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018 Diabetes and Cycling

Diabetes and Cycling

Diabetes mellitus is a common and chronic metabolic disorder, classically ascribed to an absolute or relative deficiency of insulin. Simplistically stated, this is "typical" of insulin- dependent or type-1 diabetes (ie. Individuals, usually juveniles, that need insulin). Type-2, or " maturity- onset" diabetes is characterized by peripheral insulin resistance.

Major Problems of Diabetes Mellitus

Increased incidence of pyogenic and fungal skin infections
Hyperglycaemia, abnormal carbohydrate metabolism, propensity to ketoacidosis, glucose- control dysfunction and coma
Infection, that may precipitate ketoacidosis and or coma
Increased incidence of premature coronary artery disease, heart- attacks, angina and heart- failure
Hypercholesterolaemia and peripheral vascular disease
Renal failure, needing dialysis or renal transplantation
Peripheral neuritis (polyneuropathy)
Dangers of developing a "diabetic foot" (circulation problems, gangrene and or ulceration)
Chronic ill- health, obesity, and feeling of illness (ie don't feel well)

Benefits of Moderate Cycling or Cycle Training

Insulin utilization is improved, resulting in less "brittleness" and in some individuals, reduced insulin requirements
Reduced incidence of premature secondary complications
Improvement in mindset, and outlook on life
Reduced propensity to obesity
Maintenance of muscle tone, strength and vitality
Problems Facing Diabetic Cyclists on Long Funrides or Tours
Glucose control: hypo- or hyperglycaemia (check your sugar!)
Dehydration, dizziness and fatigue (keep hydrated!)
Electrolyte disorders (sodium, potassium)
Muscle cramps, paresthesia, painful calves and feet
Exhaustion and collapse (keep hydrated!), eat breakfast
Perineal pressure, saddle sores (abscesses or boils/ folliculitis)- personal hygiene is very important in diabetes. Use soap and water to wash with.

Guidelines for the Argus Tour over 109 kilometers

Cycle training before hand is advised. A doctors clearance is vital.
Glucose control is critically important. For long tours blood glucose levels (Haemogluca Test on finger prick) should be performed before and after the tour. This is what is expected in cycle tours in the USA.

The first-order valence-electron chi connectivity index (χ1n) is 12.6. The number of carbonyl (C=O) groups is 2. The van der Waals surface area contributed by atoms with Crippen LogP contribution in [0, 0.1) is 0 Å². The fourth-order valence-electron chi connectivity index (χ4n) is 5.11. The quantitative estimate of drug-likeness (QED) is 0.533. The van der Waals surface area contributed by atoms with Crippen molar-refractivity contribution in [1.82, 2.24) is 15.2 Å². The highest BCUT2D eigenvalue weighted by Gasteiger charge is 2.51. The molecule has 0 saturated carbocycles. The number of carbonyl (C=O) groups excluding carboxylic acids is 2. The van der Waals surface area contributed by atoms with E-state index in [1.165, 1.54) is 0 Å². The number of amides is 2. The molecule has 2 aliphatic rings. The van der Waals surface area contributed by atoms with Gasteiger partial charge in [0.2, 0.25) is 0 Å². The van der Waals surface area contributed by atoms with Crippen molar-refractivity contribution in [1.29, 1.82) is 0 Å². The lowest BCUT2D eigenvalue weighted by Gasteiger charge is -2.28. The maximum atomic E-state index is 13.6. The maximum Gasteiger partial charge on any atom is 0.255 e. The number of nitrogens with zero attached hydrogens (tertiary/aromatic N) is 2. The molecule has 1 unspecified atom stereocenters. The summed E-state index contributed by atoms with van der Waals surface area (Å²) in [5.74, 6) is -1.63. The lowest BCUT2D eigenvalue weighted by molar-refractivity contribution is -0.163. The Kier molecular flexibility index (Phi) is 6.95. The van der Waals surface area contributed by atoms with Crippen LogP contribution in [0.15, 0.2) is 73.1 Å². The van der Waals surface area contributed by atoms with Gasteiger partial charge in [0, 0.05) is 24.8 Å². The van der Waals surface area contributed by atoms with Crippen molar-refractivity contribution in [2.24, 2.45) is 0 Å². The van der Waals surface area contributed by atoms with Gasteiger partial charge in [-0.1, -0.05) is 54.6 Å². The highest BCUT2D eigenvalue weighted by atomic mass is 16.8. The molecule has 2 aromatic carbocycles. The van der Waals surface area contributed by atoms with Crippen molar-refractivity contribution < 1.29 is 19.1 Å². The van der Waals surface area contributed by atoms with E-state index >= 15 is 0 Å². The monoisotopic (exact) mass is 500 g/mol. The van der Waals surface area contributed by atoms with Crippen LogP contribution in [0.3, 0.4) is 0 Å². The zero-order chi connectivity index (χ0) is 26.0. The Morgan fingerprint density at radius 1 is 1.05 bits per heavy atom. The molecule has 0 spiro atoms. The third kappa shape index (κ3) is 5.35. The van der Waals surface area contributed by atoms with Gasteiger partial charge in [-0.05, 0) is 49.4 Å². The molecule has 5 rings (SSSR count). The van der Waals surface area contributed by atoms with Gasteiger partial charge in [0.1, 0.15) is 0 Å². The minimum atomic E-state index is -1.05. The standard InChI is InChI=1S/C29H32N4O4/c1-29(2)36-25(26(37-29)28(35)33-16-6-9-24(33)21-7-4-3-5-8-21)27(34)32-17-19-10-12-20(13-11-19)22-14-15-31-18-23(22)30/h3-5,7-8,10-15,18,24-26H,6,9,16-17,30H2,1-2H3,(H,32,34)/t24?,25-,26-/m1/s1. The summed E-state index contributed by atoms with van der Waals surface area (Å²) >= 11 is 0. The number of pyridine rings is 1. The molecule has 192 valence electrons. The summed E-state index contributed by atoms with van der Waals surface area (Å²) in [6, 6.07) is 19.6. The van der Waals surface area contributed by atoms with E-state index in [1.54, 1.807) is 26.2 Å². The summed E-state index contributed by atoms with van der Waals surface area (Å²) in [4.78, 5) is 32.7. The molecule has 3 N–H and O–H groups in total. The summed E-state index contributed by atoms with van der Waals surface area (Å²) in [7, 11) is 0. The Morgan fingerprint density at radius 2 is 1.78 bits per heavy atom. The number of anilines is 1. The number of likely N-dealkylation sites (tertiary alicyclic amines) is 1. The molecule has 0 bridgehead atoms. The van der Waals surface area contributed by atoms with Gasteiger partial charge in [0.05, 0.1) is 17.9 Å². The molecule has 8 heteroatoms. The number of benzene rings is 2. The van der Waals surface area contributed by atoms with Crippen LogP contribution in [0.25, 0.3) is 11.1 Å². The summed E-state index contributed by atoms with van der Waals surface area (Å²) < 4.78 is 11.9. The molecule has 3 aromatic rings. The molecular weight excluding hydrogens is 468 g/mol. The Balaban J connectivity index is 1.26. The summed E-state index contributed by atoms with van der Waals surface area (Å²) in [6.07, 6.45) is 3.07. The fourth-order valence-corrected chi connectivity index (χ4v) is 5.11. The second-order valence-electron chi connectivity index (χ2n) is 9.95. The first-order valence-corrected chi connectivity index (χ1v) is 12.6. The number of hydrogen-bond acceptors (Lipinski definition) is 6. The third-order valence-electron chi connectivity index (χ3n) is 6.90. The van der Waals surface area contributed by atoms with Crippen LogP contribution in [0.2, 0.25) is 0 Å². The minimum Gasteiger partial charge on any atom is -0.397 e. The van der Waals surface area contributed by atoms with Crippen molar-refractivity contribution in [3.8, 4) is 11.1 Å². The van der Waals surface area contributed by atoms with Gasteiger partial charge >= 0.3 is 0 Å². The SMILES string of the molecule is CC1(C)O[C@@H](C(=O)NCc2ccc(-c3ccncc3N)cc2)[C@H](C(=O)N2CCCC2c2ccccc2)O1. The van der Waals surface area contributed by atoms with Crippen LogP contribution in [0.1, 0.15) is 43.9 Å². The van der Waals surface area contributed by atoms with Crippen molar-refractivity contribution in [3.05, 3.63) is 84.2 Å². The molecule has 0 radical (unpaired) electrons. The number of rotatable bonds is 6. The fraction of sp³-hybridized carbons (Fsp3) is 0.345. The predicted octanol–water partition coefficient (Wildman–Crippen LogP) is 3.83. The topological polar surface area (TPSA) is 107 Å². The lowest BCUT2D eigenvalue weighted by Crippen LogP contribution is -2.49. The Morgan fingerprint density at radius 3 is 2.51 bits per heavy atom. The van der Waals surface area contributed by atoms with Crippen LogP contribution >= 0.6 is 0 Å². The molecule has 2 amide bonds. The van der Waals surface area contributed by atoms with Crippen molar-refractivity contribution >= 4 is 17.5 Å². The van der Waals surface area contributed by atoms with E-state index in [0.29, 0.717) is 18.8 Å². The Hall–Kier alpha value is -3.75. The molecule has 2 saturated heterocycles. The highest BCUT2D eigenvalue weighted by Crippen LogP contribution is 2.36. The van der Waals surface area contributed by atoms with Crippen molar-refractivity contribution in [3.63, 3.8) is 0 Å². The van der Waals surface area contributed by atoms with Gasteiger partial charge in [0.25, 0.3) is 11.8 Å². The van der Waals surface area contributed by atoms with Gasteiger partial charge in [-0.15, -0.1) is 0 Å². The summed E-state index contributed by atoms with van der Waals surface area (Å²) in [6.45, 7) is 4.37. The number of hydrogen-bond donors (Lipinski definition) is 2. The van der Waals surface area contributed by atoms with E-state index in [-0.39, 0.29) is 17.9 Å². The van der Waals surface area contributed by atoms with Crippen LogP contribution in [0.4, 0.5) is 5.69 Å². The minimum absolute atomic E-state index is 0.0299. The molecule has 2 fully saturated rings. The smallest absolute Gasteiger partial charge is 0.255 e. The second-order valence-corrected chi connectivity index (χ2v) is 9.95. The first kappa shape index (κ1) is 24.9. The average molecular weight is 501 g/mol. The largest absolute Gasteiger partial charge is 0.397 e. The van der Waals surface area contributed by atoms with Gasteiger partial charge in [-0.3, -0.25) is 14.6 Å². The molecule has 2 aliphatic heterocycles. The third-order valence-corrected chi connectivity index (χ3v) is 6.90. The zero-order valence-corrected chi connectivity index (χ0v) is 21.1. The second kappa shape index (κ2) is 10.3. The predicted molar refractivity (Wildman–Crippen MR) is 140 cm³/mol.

Glucose containing sportsdrinks/ beverages are essential to prevent hypoglycaemia. Drink frequently and start early. Go for sips.
Diabetics should stop and take a "breather" in the middle of the tour. More than one, "pitstop" is advisable.
Fluids at a rate of 150-300 ml/ hr should be considered to prevent heat exhaustion, dehydration, cramps, fatigue and collapse. Be cautious of hot weather.
Active infection or a focus of infection is a contraindication to riding the Argus- the danger of hyperglycaemia or ketoacidosis is a very real danger.
In older, male diabetics (> 50- years), a complete cardiovascular check- up including blood pressure, ECG, blood lipids and renal function is critical. If a diabetic does not feel well, don't attempt the Argus.
 Do not underestimate the Argus.

A near normal HbA1C reflects previous good glucose control. This is a good idea, if the diabetic plans to do the Argus. Advice from a physician or a diabetologist should be considered before entering for such a strenuous tour.

Diabetic individuals with secondary complications of target organs eyes, heart, blood levels, nerves and kidneys) should re- consider riding.

Maturity onset, male diabetics (45- years, plus) who experience chest pain while cycling, should avoid the Argus Cycle Tour, until the cause thereof is disclosed by a specialist. Don't leave this important problem, until the week before the Argus. This could be tell- tale symptoms of severe underlying, ischaemic heart disease and coronary artery occlusive disease. This is a common sequelae of diabetes and needs exclusion.

Follow a strict diabetic diet and obtain advice and counselling from a dietician. This not only reduces the risk of a heart attak, but improves cholesterol levels. Don't neglect your blood sugar control!

Diabetics also need supplementation, magnesium, calcium and vitamins if a rigid cycle training program is anticipated.

The fitter the diabetic cyclist, the better the ride in the Argus. Potential harmful sequelae are also drastically minimized. Keep your weight down and avoid obesity that is a problem in maturity- onset diabetes.

If the diabetic feels weak, stop and rest. Hypoglycaemia is a possibility and is potentially harzardous. Always take a sweet or biscuit with. Two water bottles are a prerequisite.

Report to a doctor if you do not feel well or experience chest pain/ discomfort. Report to the medical tent at the finish if you feel ill. Adequate emergency medical cover is always available during the duration of the Argus Cycle Tour. The organizers, have an impeccable record, spanning decades. If the diabetic does not feel well at the start, he or she should not continue.

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